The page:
Two Washingtonians with wildly different paths to farming have written a new handbook for the modern agricultural generation.
Guest Host: Marc Fisher
From grocery aisles to gourmet restaurants, dark, leafy greens are the trendy “superfoods” of the moment. Demand for greens like kale has fueled interest in new varieties of these nutrient-packed veggies, and growers are responding. In our region, farmers are stocking markets with exotic varieties of familiar standards, but they’re also introducing customers to mizuna, tatsoi, shungiku and microgreens. We find out how leafy greens are changing both our plates and our palates, and learn more about the healthy benefits these tiny leaves pack in one mouthful.
- Ann Harvey Yonkers Co-Director, FRESHFARM Markets
- Gene Lester National Program Leader for Food Quality, USDA Agricultural Research Service
- Kip Kelley Owner, Full Cellar Farm
Tiny, Tasty Microgreens
Smaller than “baby greens,” microgreens can be sweet, spicy and sour and pack a nutritious punch. Once used mainly as garnish, microgreens are now commonplace at upscale markets and farm stands. Interact with this graphic to learn more about how mature salad greens stack up to their micro versions.
Sauteed Dandelion, Pancetta and Egg with Shaved Dandelion Salad (Pisacan, Pancetta e Uova in Padella con Insalata di Cicoria)
From Cesare Lanfranconi, Chef/Ownere, Spezie. Reprinted with permission from Fresh Farm Markets
Pancetta is Italian bacon that is cured with salt and spices but not smoked.
1 pound young and tender dandelion greens
salt and pepper
1 clove of garlic, crushed
4 punces pancetta, diced
4 farm egg(s)
white wine vinegar
1/2 cup chicken stock, optional
Wash the dandelion greens well in several changes of water, as they are often gritty. Finely sliver one half of the greens and put them in a large salad bowl.
Bring water to boil in a large skillet or sauté pan and add about a teaspoon of salt. Add the remaining uncut dandelion greens, reduce to a simmer and cook until the greens until tender, about 5 minutes. Remove the greens from the water and drain well in a colander. Chop coarsely and set aside.
In a large skillet, heat some olive oil and add the garlic and pancetta. Cook over medium heat, stirring constantly, until both are golden in color. Remove and discard the garlic. Add the cooked dandelion greens to the pan and sauté for about two minutes. Whisk the eggs and scramble them with the greens and the pancetta. Season to taste with salt and pepper.
Dress the raw dandelion greens with some olive oil and vinegar. Season to taste with salt and pepper. Top salad with the scrambled eggs, pancetta and dandelion.
Easy Swiss Chard
By Dr. Daemon Jones, Naturopathic Physician, Healthydaes Naturopathic Medical Center. Reprinted with permission from Fresh Farm Markets
1 tablespoon extra-virgin olive oil
5 cloves of garlic, crushed
1 red onion(s), sliced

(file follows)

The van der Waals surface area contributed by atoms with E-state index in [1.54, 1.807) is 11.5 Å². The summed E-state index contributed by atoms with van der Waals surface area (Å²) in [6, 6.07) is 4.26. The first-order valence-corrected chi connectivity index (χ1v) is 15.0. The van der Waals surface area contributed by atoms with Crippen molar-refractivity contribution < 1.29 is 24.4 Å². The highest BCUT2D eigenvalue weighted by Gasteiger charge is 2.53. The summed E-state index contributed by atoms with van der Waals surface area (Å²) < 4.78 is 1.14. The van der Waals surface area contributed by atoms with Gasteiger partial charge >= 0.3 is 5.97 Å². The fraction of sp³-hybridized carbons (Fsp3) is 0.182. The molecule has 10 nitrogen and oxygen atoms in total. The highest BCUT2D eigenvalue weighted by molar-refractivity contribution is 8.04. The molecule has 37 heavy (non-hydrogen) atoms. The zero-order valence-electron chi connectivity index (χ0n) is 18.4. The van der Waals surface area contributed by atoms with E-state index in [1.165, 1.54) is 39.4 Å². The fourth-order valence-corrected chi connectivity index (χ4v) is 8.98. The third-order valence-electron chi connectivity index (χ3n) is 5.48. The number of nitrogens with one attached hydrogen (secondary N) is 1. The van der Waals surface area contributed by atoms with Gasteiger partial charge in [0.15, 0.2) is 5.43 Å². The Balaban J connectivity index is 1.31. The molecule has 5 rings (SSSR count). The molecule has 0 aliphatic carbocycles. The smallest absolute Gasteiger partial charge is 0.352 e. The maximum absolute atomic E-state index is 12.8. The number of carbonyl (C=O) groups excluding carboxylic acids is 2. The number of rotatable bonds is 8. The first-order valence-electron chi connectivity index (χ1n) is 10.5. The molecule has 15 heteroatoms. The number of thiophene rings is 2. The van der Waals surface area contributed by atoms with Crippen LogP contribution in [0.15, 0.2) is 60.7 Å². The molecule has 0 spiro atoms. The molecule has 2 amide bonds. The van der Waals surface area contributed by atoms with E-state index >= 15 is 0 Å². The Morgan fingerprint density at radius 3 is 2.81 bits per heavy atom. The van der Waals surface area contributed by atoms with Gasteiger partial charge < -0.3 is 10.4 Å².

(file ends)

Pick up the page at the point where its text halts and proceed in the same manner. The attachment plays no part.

1 yellow bell pepper(s), sliced
1 bunch of swiss chard
juice of one lemon(s)
Devein the Swiss chard by removing the leaves from the stalk. Rinse well and chop into small pieces. Set aside.
In a saucepan on medium high heat add oil, garlic cloves, red onion, and bell pepper. Sauté for 1 minute. Add the Swiss chard and cook 3-5 minutes or until the chard is wilted. Pour lemon juice over mixture and toss. Serve immediately.
MR. MARC FISHERWelcome back, I'm Marc Fisher of The Washington Post, sitting in for Kojo Nnamdi. Well, remember when a dinner salad consisted of a few veggies, some 1,000 Island dressing and the feature iceberg lettuce? Well, today, grocers give those pale, watery leaves a lot less shelf space, in favor of darker, richer greens like arugula and the so-called superfood of the produce aisle, kale. With advocates like Michelle Obama touting their healthy benefits, leafy greens are red hot. But funny thing happened on the way to the produce section.
MR. MARC FISHERGreens are getting smaller, even micro sized. And colorful leaves with exotic names like mizuna, tatsoi, purslane and bok choy are flourishing at markets near you. It's a leafy greens revolution, at least in some circles stoked by popular demand and led by farmers who can now grow greens year around. So how are leafy greens changing our plates and our palates and which ones pack the biggest nutritional punch?
MR. MARC FISHERIn studio to talk with us, Ann Yonkers is co-executive director of the Fresh Farm Markets which operates 11 farmers markets in the region from DuPont Circle to Boston to Annapolis. Welcome.
MS. ANN HARVEY YONKERSThank you.
FISHERGene Lester is the national program leader for food quality at the U.S. Department of Agriculture's Agricultural Research Service. Thanks for coming in.
MR. GENE LESTERYou're welcome.
FISHERAnd Kip Kelly is the owner of Full Cellar Farm based in Jefferson, Maryland which is in Frederick County. Thank you for coming in.
MR. KIP KELLEYPleasure to be here.
FISHERAnd you have all brought an array of greens from microgreens to kale to beets that is spread across the table here. So any crunching sounds heard during the remainder of the hour, that's what's going on here in the studio. And Ann Yonkers, a few years ago, picking up a bag of spring mix or Italian mix or even arugula sent a message that you are a trendy healthy salad eater. But now the leafy green section at the grocery story seems to be changing, diversifying in extraordinary ways with lots of leaves whose names I can barely pronounce. What is happening and why is it happening?